In case you missed our recent workshop, Professional Practices: Community Engagment Toolboxwe wanted to provide useful links and additional information about Community Engagment.

Understanding the Terms: Public Art vs. Community-Engaged Art

Public Art: Art in any media that has been planned and executed with the intention of being staged in the physical public domain, usually outside and accessible to all.

Community-Engaged Art: (WITH) Sometimes known as dialogical art, or community-based art, refers to artistic activity based in a community setting. Works from this genre can be of any media, but is generally characterized by interaction or dialogue with the community.

Socially Engaged Art/Social Practice: “Socially engaged art is a field of practice which argues that there is a critical difference between an art that engages in the politics of representation and the art institutions, and an art that engages in wider political practices.”* Artwork that uses social engagement as a primary medium. Generally, socially engaged work is more issue focused.

*Barry, A. 2006. Socially Engaged Art and Social Research (University of Oxford, School of Geography and the Environment

Exemplary Projects and well known artists

Projects:
  • Project Row Houses
  • Philadelphia Mural Arts Program  
  • Between the Door and the Street
  • 96 Acres
  • Stop Telling Women to Smile
Artists:
  • Theaster Gates
  • Adrian Piper
  • Mierle Laderman Ukeles
  • Liz Lerhman
  • Judith Baca
  • Tania Bruguera
  • Tatyana Fazlalizadeh

MICA's Community Engagement Toolbox

The Community Engagement Toolbox was developed by the Office of Community Engagement as series of best practices for students, faculty, and staff to use during their partnerships with other institutions and groups. Though specifically designed for MICA students and staff, this toolbox provides a basic set of information on components one may encounter when working on a community-engaged project.

Partnership MOU's and Agreements

  • When partnering with another institution, organization, business, or individual on a project it is important that each party fully understands what their partnership entails.

Group Participations and Photo Waiver

  • When documenting a project it is important to have participants fill out a photography wavier or participation waiver. This waiver allows you to take and reproduce images or written documentation from your project.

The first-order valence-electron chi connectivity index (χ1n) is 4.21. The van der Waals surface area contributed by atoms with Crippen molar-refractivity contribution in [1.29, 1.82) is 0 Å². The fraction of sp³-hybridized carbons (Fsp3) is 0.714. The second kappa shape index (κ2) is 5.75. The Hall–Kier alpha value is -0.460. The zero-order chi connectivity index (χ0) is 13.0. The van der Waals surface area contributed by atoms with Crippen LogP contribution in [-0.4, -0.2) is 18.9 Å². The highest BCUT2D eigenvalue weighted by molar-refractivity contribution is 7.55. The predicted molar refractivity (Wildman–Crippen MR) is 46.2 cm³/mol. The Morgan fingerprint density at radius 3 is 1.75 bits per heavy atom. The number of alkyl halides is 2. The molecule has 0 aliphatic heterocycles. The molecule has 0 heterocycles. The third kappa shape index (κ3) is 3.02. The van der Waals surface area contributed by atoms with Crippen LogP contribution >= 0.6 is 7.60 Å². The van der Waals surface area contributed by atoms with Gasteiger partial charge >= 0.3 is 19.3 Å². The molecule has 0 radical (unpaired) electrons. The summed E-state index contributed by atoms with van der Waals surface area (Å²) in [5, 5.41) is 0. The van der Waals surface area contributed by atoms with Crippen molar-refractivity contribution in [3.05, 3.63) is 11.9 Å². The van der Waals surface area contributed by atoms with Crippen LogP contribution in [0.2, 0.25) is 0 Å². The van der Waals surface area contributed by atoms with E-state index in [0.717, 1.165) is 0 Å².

Model Releases

  • The model release form is similar to the photography waiver and allows you to get consent from a particular person that may appear frequently in your documentation, or may be acting as a model/performer for your product.

Intellectual Property

  • When working on a project, questions may arise as to the ownership of the product or idea that is generated. Research MICA's IP policy here.

Documenting Projects

  • Documenting your project is critical. Documentation allows your project funders or supporters to see the larger impact of your collaboration and its outcome.

Vulnerable Populations

  • It is essential that you maintain a professional working relationship with everyone you encounter, especially when interacting with vulnerable population

Additional Resources

Books

  • Whose Art Is It?, by Jane Kramer
  • The One and The Many, by Grant Kester
  • Conversation Pieces, by Grant Kester
  • Mapping the Terrain: New Genre Public Art, by Suzanne Lacy

Public Art Toolkit: Community Engagment

  • To help ensure the success of your public art project, a good first step is to define the community or communities being served. The community may be different than the audience being served, so it is good to consider both of these stakeholders. The community can—and, in some cases, should—be involved in every stage of the public art process. You can control how to involve the community to help ensure a positive, constructive experience. Education and media coverage about your project—and the process—are useful ways to connect with the community and extend the life of your project. Documentation is useful to have at various stages of any project. Still photos and video are beneficial for promoting your project at various stages. With viral marketing and photo sharing, this represents another way to engage the community in helping promote and discuss your project...

Project Row Houses (PRH)

  • A community-based arts and culture non-profit organization in Houston’s northern Third Ward, one of the city’s oldest African American neighborhoods.

UChicago Arts

  • The arts are central to the mission of the University of Chicago. With a strong tradition of cross-disciplinary practices, intricately mixed with intellectual curiosity and creative energy, the University fosters a bustling arts community on Chicago’s South Side.

Kojo Nnamdi: Where The Public Fits In Public Art Projects

  • The most successful public art projects are hailed for their vision and for how they enhance communities that experience them. But the blowback to a temporary project in vacant Southeast Washington storefronts and a separate proposal to construct a model of a sunken gas station in the Anacostia River opened new questions about just how much input the public should have in public art.
  • Guests: Greta Fuller Representative, D.C. Advisory Neighborhood Commission (8A), Tonya Jordan Public Art Program Manager, D.C. Commission on the Arts and Humanities, Christina Cauterucci Arts Editor, Washington City Paper, Blake Gopnik Critic At-Large; Artnet News; Former chief art critic, The Washington Post

Creative Capital Professional Development

  • Artist-Community Engagement Workshop: Build sustainable relationships to organize, finance and execute community-engaged art projects.

Date

January 23, 2015

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